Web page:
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Science quotes on:  |  Application (117)  |  Clumsy (4)  |  Computer (84)  |  Disorder (19)  |  Expensive (5)  |  Fortran (3)  |  Hopelessly (3)  |  Inadequate (13)  |  Infantile (4)  |  Mind (544)  |  Nearly (19)  |  Old (104)  |  Risky (4)  |  Today (86)  |  Year (214)

How do we convince people that in programming simplicity and clarity–in short: what mathematicians call ‘elegance’–are not a dispensable luxury, but a crucial matter that decides between success and failure?
— Edsger W. Dijkstra
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Science quotes on:  |  Call (68)  |  Clarity (31)  |  Convince (17)  |  Crucial (8)  |  Decide (25)  |  Dispense (7)  |  Elegance (20)  |  Failure (118)  |  Luxury (12)  |  Mathematician (177)  |  Matter (270)  |  People (269)  |  Program (32)  |  Short (31)  |  Simplicity (126)  |  Success (202)

How do we tell truths that might hurt?
— Edsger W. Dijkstra
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Science quotes on:  |  Hurt (11)  |  Tell (67)  |  Truth (750)

I mean, if 10 years from now, when you are doing something quick and dirty, you suddenly visualize that I am looking over your shoulders and say to yourself ‘Dijkstra would not have liked this’, well, that would be enough immortality for me.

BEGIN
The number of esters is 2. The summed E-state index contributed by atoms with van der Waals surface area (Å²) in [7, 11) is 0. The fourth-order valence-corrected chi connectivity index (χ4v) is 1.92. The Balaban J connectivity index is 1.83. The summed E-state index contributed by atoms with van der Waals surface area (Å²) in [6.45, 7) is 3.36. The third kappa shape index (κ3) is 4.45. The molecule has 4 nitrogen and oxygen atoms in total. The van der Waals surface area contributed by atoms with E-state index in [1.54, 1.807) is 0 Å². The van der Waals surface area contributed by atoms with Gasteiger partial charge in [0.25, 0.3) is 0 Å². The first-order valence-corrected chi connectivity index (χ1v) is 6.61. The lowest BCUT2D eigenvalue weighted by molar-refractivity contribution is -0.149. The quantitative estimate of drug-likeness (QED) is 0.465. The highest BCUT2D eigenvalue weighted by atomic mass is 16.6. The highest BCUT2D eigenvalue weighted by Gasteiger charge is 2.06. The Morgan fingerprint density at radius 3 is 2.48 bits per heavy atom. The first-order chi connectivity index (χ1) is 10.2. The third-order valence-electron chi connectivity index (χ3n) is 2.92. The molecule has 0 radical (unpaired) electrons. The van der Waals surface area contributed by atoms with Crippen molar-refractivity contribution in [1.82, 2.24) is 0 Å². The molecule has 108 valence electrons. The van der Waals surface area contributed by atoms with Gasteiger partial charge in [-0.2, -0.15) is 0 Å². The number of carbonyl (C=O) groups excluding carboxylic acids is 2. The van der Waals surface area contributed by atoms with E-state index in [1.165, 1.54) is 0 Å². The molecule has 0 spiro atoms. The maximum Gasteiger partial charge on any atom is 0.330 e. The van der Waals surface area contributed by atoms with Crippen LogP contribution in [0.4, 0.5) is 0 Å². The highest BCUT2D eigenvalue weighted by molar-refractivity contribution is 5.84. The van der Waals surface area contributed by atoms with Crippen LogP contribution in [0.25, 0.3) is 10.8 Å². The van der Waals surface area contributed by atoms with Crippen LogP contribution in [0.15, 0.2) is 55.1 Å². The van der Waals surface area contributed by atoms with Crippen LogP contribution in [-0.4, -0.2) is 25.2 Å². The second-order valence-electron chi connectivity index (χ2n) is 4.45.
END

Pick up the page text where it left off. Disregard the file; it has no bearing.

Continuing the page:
— Edsger W. Dijkstra
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Science quotes on:  |  Dirty (7)  |  Immortality (9)  |  Mean (63)  |  Quick (7)  |  Say (126)  |  Shoulder (13)  |  Suddenly (4)  |  Visualize (5)  |  Year (214)

I realized that my prior projects were just finger warm-ups. Now I have to tackle complexity itself. But it took long, before I had assembled the courage to do so.
— Edsger W. Dijkstra
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Science quotes on:  |  Assemble (8)  |  Complexity (80)  |  Courage (39)  |  Finger (38)  |  Long (95)  |  Prior (5)  |  Project (22)  |  Realize (43)  |  Tackle (4)